For at least 30 million years, bone-eating worms have been making their homes in the bodies of decomposing whales on the seabottom, but the rotting cetacean carcasses are not just food sources for the polychaetes.
The term “worm” immediately conjures up images of the red, squiggly things which crawl all over the sidewalk after it rains, but this imagery does not fit the boneworms of the genus Osedax. These worms start off life as sexless larvae, and the timing of their arrival at a whale corpse makes all the difference as to whether they will be male or female. If the larva lands on the bones of a whale first, it will grow into a large female which will digest the bone with the help of endosymbiotic bacteria which comes to live inside the worm. Once this starts to happen, the larvae which fall on the already-established females will have a different life history. They will become males and will remain tiny (0.2-1.0mm long) for the rest of their lives, accumulating in crowded harems inside the tube of the larger female and living off stored yolk from their younger days as they have no mouth or digestive tract to speak of.
But where are the larvae which become males coming from? As explained by researchers R.C. Vrijenhoek, B. Johnson, and G.W. Rouse in a 2008 Molecular Ecology study, there are three hypotheses. The first is that both males and females are coming from a common larval pool; sex differentiation is a luck-of-the-draw affair in which all individuals are derived from a large accumulation of larvae from multiple parents. This has been taken as the null hypothesis, yet observations in the lab have suggested that individuals which end up as males might also come from neighboring females, and a third possibility is that the males are born via parthenogenesis after the females grow large enough.
To find out which was the case, the researchers undertook genetic tests of Osedax rubiplumus worms recovered from whalefalls found in Monterey Bay, California, particularly looking at the level of relatedness between male and female worms. If the males had been born via parthenogenesis, for example, it would be expected that they would share much of the female’s mitochondrial DNA, while males derived from a neighboring female would not be as genetically similar but would still retain markers of a recent common ancestry since many female worm neighbors are siblings. If the males were derived from a larger communal pool, by contrast, it would be expected that they would show a greater range of genetic variation. By comparing the genetic relatedness of males and females, the team could get some idea of where they had come from.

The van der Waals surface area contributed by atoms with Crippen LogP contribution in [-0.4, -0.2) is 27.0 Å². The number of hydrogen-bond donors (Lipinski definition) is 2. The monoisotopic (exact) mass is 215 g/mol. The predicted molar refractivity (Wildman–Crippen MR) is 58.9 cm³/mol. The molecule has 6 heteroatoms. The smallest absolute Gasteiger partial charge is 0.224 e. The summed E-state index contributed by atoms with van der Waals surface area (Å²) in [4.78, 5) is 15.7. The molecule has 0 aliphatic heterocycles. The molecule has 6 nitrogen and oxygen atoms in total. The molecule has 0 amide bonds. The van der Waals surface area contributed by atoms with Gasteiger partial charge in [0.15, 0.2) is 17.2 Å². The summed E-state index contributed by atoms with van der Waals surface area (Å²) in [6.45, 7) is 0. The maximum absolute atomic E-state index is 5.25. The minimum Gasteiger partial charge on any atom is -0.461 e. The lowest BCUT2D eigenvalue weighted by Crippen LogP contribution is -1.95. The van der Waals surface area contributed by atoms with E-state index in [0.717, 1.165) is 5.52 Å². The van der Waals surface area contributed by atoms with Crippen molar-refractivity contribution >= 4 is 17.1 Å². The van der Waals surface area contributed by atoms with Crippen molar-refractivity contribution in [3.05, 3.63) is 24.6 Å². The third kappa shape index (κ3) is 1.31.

The results of the tests showed that the Osedax worms had a high level of genetic diversity, and in most cases the difference between male and female mitochondrial DNA allowed the idea of parthenogenesis to be rejected. (The few cases in which some males seemed closely related to females they attached to appear to be the result of chance.) Nor did there appear to be any close connection between males and neighboring females, and altogether the hypothesis that both males and females were drawn from a common larval pool remained the best explanation for the observed pattern. It appears that, over the life of the female, males from this large larval pool continue to accumulate in her tube, living off their ever-diminishing supply of yolk and producing sperm until they perish.
Just why male Osedax worms became dwarfed, however, is unknown. One popular hypothesis is that it had something to do with how these worms find and consume rare, ephemeral resources such as whalefalls. Rather than compete with females for resources, males have been adapted to simply latch themselves onto them and produce sperm until they run out of nourishment, a strategy which appears to work well when places to live and feed are hard to find. Many larvae may never make it, but more may have the chance to reproduce if all they have to do is fall on a female. Since these worms were only discovered by science in 2002, however, with new species being discovered all the time, there is still much we have to learn about them, and perhaps future studies will help explain the peculiarities of their evolution.
VRIJENHOEK, R., JOHNSON, S., & ROUSE, G. (2008). Bone-eating females and their ‘harems’ of dwarf males are recruited from a common larval pool
Molecular Ecology, 17 (20), 4535-4544 DOI: 10.1111/j.1365-294X.2008.03937.x
[Image from Vrijenhoek et al, 2008]